Ribose is a simple supplement with substantial potential. Cardiologists have found it to be a helpful member of the heart treatment team. It has also grabbed the attention of doctors and patients alike for its improvements to fatigue.
Ribose is a carbohydrate, or sugar, used in the cell to make adenosine triphosphate (ATP). ATP is extremely important, as it’s the energy unit that fuels our cells and bodies. It is needed to help our muscles squeeze, heart pump, brains think and countless actions that we don’t consciously control.
Ribose provides a raw material to facilitate ATP production. Many doctors believe that at least part of the problem with chronic illnesses, such as fibromyalgia and chronic fatigue, is a lack of energy production to keep the organs, like the muscles and brain, happy. If the muscles have adequate energy available, less stiffness and cramping should arise. This is similar to having enough money in the bank. If the money is gone, and the roof springs a major leak, no funds are available to fix it. In the end, the whole house is affected. Similarly, if the muscles are undernourished and energy production is down, the muscles will tighten, causing pain. Tight muscles can often pinch nerves, causing greater pain and starting a vicious cycle. One of the main goals of ribose supplementation is to improve symptoms by aiding energy production.
A small study involving patients with chronic fatigue and/or fibromyalgia documented significant benefit in energy, sleep, pain intensity, mental clarity and overall well being with ribose [Source: Teitelbaum]. Ribose has shown benefit in those with a history of decreased blood flow to the heart, and improved measures of quality of life in patients with heart disease [Source: Pliml, Omran]. Studies looking at the use of ribose in athletes have shown that higher doses may be needed for athletic performance, or athletes may not show such obvious improvements as those with fibromyalgia [Source: Peveler, Dunne].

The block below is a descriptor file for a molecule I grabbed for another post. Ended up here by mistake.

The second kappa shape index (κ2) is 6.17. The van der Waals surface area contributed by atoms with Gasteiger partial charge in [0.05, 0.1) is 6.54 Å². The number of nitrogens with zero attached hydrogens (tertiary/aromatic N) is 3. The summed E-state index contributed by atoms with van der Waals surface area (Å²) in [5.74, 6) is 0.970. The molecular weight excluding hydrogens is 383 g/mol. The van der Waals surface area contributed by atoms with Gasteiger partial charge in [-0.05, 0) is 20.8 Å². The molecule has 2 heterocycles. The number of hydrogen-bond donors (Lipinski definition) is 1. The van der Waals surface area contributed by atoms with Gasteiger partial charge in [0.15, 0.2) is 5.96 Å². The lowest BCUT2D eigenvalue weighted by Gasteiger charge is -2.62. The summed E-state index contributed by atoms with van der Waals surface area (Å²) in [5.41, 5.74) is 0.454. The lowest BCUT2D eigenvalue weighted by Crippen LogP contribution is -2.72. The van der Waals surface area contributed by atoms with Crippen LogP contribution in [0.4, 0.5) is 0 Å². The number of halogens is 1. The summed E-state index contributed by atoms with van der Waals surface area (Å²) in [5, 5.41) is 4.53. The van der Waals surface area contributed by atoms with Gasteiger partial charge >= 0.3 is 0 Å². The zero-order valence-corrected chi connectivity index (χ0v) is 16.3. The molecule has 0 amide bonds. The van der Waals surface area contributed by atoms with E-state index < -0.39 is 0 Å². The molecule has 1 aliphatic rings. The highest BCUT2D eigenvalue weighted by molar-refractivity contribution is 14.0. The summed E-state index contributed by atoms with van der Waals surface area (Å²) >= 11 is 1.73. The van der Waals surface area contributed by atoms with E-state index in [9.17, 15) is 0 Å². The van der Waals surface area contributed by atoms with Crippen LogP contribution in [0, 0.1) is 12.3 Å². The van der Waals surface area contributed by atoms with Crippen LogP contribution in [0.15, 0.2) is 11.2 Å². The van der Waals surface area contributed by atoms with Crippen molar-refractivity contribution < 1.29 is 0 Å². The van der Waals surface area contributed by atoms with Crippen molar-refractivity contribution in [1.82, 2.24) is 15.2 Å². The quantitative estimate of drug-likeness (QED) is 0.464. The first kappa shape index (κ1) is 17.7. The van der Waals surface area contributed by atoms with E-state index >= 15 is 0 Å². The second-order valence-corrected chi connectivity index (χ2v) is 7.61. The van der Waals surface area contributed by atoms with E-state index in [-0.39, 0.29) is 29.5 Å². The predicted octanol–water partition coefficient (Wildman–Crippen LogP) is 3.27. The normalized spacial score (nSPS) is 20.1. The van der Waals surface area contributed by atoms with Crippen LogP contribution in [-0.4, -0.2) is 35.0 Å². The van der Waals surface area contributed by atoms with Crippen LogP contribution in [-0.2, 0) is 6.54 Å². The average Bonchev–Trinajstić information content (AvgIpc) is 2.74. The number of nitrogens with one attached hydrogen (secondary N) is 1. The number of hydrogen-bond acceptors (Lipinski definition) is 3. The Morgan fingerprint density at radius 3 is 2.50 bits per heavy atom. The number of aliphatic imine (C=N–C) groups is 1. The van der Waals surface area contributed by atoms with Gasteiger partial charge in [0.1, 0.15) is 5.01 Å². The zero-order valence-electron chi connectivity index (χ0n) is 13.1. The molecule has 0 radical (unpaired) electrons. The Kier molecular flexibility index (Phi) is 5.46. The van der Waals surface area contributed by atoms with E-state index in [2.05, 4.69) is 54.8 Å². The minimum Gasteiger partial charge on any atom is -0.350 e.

Ribose is typically well tolerated. Patients with decreased exercise ability due to a weakened heart could also consider ribose. As a supplement, it is listed as D-ribose and typically comes as a powder to mix in water or juice. The dosage is 5 g taken 3 times a day, for 3-4 weeks. After this time, patients can try going to the same dose twice a day, maintaining the amount that keeps the improvement in symptoms. No major interactions for D-ribose are known, and side effects are limited to minor GI disturbance in some.
Can this carb be found in foods?
While ribose is a naturally occurring substance throughout the body, it is not with significant concentration in any food. Ribose must be supplemented to have a significant effect.
Can it be taken for prevention against chronic fatigue, heart disease, etc.?
Ribose certainly appears to be safe when taken for prevention. The only set back may be financial, as the treatment dose of D-ribose can be 30 to 50 dollars per month. The benefits could be easily worth the cost. For prevention, most patients’ money may be better spent on organic food, a good water filter and key nutrients like fish oils, CoQ10 and magnesium.
- Teitelbaum, J.E. (2006). The use of D-ribose in chronic fatigue syndrome and fibromyalgia: a pilot study. J Altern Complement Med, 12(9):857-62.
- Pliml, W. (1992). Effects of ribose on exercise-induced ischaemia in stable coronary artery disease. Lancet, 340(8818):507-10.
- Omran, H. (2003). D-Ribose improves diastolic function and quality of life in congestive heart failure patients: A prospective feasibility study. Eur J Heart Fail, 5(5):615-9.
- Peveler, W.W. (2006). Effects of ribose as an ergogenic aid. J Strength Cond Res, 20(3):519-22.
- Dunne, L. (2006). Ribose versus dextrose supplementation, association with rowing performance: A double-blind study. Clin J Sport Med, 16(1):68-71.